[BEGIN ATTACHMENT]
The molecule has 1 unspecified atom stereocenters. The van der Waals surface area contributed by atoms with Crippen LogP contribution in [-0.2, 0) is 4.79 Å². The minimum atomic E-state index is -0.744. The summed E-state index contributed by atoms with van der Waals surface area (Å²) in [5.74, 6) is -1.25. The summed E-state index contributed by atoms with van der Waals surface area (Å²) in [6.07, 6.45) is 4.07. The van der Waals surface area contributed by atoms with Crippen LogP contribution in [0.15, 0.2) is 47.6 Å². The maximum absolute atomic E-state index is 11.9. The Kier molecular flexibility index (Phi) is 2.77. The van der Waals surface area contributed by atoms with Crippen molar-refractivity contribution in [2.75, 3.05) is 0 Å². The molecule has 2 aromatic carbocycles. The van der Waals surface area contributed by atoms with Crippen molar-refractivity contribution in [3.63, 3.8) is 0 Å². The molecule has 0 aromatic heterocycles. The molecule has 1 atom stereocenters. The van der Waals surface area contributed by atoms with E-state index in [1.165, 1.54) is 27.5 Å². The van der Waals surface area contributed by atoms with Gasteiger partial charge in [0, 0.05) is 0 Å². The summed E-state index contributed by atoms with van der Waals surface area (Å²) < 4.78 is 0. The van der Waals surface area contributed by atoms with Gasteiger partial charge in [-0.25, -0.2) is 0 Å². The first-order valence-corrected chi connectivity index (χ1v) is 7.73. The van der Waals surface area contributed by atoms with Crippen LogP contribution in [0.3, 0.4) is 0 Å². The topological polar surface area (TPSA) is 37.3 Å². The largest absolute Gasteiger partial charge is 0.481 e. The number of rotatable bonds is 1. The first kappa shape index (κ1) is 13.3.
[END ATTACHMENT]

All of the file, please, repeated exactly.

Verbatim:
The molecule has 1 unspecified atom stereocenters. The van der Waals surface area contributed by atoms with Crippen LogP contribution in [-0.2, 0) is 4.79 Å². The minimum atomic E-state index is -0.744. The summed E-state index contributed by atoms with van der Waals surface area (Å²) in [5.74, 6) is -1.25. The summed E-state index contributed by atoms with van der Waals surface area (Å²) in [6.07, 6.45) is 4.07. The van der Waals surface area contributed by atoms with Crippen LogP contribution in [0.15, 0.2) is 47.6 Å². The maximum absolute atomic E-state index is 11.9. The Kier molecular flexibility index (Phi) is 2.77. The van der Waals surface area contributed by atoms with Crippen molar-refractivity contribution in [2.75, 3.05) is 0 Å². The molecule has 2 aromatic carbocycles. The van der Waals surface area contributed by atoms with Crippen molar-refractivity contribution in [3.63, 3.8) is 0 Å². The molecule has 0 aromatic heterocycles. The molecule has 1 atom stereocenters. The van der Waals surface area contributed by atoms with E-state index in [1.165, 1.54) is 27.5 Å². The van der Waals surface area contributed by atoms with Gasteiger partial charge in [0, 0.05) is 0 Å². The summed E-state index contributed by atoms with van der Waals surface area (Å²) < 4.78 is 0. The van der Waals surface area contributed by atoms with Gasteiger partial charge in [-0.25, -0.2) is 0 Å². The first-order valence-corrected chi connectivity index (χ1v) is 7.73. The van der Waals surface area contributed by atoms with Crippen LogP contribution in [0.3, 0.4) is 0 Å². The topological polar surface area (TPSA) is 37.3 Å². The largest absolute Gasteiger partial charge is 0.481 e. The number of rotatable bonds is 1. The first kappa shape index (κ1) is 13.3.